Updated: Jun 9, 2019
Occasionally I engage in the imprudent art of free association writing on a subject near and dear to my heart, and then posting without editing. It was inspired by my experience as an educator. I no longer teach full-time, but I do frequently work with kids in the arts. I noticed a trend that too many kids were posing or fighting for attention when someone broke out a camera, and adults encouraged it. It unsettled me because kids are still developing their own identity, but we've encouraged kids to develop personas instead of personalities. Here is one of my raw essays:
There’s something sad about always performing. Always needing approval from the audience. That’s what bothers me about children who are watched too much through a camera. It encourages them to be someone they would not be if it weren’t for a viewer in front of them. They are not carefree. When you don’t know the camera is present it is easier to forget your existence is in the gaze of another.
Maybe not all children. I certainly loved to be on camera. I found a special part of myself in it. It’s why I dared ever to get on a stage to sing and dance.
But when I see a child doing something they are engrossed in and suddenly come to attention when they realize someone is watching them, they change. And that engrossment we take from them. We need time to be involved in things we love to build our attention, to not be distracted by our performance of it. We need to be privately engrossed in an object or a sentiment or whatever, shaping our minds by asking questions throughout the process and answering them by oneself. Wherever the mind wanders is no problem. There is no time. There is only dance or project, or whatever it is.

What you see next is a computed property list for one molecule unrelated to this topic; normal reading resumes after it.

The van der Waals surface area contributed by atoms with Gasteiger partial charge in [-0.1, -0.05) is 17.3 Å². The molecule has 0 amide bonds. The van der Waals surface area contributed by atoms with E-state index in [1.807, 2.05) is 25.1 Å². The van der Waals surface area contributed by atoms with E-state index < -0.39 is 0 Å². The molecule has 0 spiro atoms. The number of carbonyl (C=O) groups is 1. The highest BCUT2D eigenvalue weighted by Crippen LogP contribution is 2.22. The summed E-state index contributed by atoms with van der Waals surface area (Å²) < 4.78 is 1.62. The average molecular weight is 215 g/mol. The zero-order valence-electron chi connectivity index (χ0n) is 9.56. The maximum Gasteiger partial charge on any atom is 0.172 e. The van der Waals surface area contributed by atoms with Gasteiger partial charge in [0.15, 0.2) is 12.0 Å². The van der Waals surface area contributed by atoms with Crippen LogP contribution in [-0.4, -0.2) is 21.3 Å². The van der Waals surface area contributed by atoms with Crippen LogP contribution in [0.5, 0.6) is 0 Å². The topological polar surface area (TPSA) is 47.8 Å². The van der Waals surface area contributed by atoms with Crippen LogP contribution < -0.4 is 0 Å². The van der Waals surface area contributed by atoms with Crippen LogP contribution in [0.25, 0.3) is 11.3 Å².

We want to capture childhood, but we must consider how to do so without building a sense of self that is predicated on being cute. Self builds within. It is that voice that speaks to ourselves when we are engrossed in a project, unaware of any other presence we’re in. When self is based on how capable one is able to grab attention, one runs down an endless road of competition. It doesn’t matter because nobody could have too much attention, so nobody can ever get “the most” of it, so to speak. And even if one could have all the attention on them, what would others see? Who is that person within if one hasn’t been allowed to develop, or in other words, allowed to spend time alone with the voice within as to unconsciously compare it to other voices and opinions when heard from others? We need to know ourselves a little before we can understand that we have a place in this world and a relation to one another.